Ian Miller | 11768 comments Leonie, enjoy the rest of your vacation here anyway. It seems you struck the more troublesome parts to visit. If you can remember the road coming to Kaikoura and remember where the sea was, just to let you know the sea used to be right up to the banks on the side of the road. I gather the shore has lifted significantly and the sea is further away.


message 25: by Leonie (new)

Leonie (leonierogers) | 1579 comments Ian wrote: "Leonie, enjoy the rest of your vacation here anyway. It seems you struck the more troublesome parts to visit. If you can remember the road coming to Kaikoura and remember where the sea was, just to..."

It's really quite amazing. I took quite a few photos of various slips. You can see where the seabed has lifted - apparently a couple of metres, and the South Island is now five metres closer to the North Island.

I'll see if I can post some photos. Nope, whatever photobucket is doing, it isn't working. 😡


message 26: by Ian (new)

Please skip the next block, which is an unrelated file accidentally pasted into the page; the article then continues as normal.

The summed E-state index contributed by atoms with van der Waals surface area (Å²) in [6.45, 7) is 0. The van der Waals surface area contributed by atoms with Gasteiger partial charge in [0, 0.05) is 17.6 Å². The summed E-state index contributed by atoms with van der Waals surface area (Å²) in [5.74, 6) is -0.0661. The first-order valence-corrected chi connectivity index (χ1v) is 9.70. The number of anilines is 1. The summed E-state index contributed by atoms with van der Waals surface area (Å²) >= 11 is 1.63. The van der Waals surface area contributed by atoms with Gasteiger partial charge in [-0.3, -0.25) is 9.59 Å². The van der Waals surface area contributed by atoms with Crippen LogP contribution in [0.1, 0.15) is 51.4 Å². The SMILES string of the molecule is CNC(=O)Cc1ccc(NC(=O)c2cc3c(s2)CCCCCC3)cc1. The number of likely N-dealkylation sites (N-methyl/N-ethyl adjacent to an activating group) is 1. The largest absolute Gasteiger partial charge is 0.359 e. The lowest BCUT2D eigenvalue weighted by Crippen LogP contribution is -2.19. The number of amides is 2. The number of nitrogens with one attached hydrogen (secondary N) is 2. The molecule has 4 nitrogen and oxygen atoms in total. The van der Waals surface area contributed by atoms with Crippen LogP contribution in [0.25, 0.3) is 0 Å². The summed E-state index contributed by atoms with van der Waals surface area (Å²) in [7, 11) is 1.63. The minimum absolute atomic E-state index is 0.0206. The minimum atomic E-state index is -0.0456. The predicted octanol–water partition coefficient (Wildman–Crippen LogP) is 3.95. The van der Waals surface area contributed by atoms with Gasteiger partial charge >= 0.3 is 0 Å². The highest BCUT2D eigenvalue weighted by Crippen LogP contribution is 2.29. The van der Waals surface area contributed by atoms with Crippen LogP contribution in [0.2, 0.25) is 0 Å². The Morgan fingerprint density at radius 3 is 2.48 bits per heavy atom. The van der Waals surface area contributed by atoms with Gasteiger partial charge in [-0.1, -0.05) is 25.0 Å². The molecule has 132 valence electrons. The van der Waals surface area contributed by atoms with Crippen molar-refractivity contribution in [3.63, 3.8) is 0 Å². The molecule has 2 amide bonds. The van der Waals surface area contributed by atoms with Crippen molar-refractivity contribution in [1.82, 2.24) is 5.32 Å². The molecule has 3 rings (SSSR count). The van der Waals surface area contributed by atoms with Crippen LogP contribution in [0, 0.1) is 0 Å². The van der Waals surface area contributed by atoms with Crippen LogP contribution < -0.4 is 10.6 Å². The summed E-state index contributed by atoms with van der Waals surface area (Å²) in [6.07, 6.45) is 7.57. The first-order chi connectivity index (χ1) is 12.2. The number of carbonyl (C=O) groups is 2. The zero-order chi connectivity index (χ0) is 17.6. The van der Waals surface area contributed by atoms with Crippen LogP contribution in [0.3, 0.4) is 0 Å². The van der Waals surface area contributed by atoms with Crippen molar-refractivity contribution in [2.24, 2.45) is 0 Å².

Ian Miller | 11768 comments Somewhat interestingly, I used to go there and collect seaweed for analyses for scientific papers, where you have to specify exactly where you found it. Those places are now seemingly significantly away from salt water!

If you ever post those photos somewhere, I would be interested in knowing where.


message 27: by Leonie (new)

Leonie (leonierogers) | 1579 comments I'll probably pop some up on my blog in the next week or two. I've only got a couple that show the seabed, but a few show how much higher the road is now.

I have a variety of photos of various slips and the methods used to hold them back.


message 28: by Ian (new)

Ian Miller | 11768 comments Your blog is where? (I am interested to see the photos :-) )


message 29: by Holly (new)

Holly (goldikova) My father in law lives on the big island of Hawaii; so far his house has been spared; but the lava flow is only a couple of miles away. That would be so bizarre, having a river of molten rock nearby.


message 30: by Leonie (new)

Leonie (leonierogers) | 1579 comments Ian wrote: "Your blog is where? (I am interested to see the photos :-) )"